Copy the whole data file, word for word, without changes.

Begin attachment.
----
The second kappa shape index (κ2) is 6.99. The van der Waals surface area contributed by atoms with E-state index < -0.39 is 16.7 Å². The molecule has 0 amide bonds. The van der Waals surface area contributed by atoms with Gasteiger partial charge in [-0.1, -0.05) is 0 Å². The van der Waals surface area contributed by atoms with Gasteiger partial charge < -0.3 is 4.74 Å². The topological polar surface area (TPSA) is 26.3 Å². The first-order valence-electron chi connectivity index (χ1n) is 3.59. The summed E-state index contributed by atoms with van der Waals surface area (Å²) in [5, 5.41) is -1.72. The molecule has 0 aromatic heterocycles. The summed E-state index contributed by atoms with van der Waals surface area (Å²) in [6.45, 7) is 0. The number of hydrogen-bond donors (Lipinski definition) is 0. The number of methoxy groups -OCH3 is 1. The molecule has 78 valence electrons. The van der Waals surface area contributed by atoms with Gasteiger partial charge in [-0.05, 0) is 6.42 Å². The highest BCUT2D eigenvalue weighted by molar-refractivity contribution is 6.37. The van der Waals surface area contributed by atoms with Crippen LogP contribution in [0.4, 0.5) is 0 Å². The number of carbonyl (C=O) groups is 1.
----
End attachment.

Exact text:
The second kappa shape index (κ2) is 6.99. The van der Waals surface area contributed by atoms with E-state index < -0.39 is 16.7 Å². The molecule has 0 amide bonds. The van der Waals surface area contributed by atoms with Gasteiger partial charge in [-0.1, -0.05) is 0 Å². The van der Waals surface area contributed by atoms with Gasteiger partial charge < -0.3 is 4.74 Å². The topological polar surface area (TPSA) is 26.3 Å². The first-order valence-electron chi connectivity index (χ1n) is 3.59. The summed E-state index contributed by atoms with van der Waals surface area (Å²) in [5, 5.41) is -1.72. The molecule has 0 aromatic heterocycles. The summed E-state index contributed by atoms with van der Waals surface area (Å²) in [6.45, 7) is 0. The number of hydrogen-bond donors (Lipinski definition) is 0. The number of methoxy groups -OCH3 is 1. The molecule has 78 valence electrons. The van der Waals surface area contributed by atoms with Gasteiger partial charge in [-0.05, 0) is 6.42 Å². The highest BCUT2D eigenvalue weighted by molar-refractivity contribution is 6.37. The van der Waals surface area contributed by atoms with Crippen LogP contribution in [0.4, 0.5) is 0 Å². The number of carbonyl (C=O) groups is 1.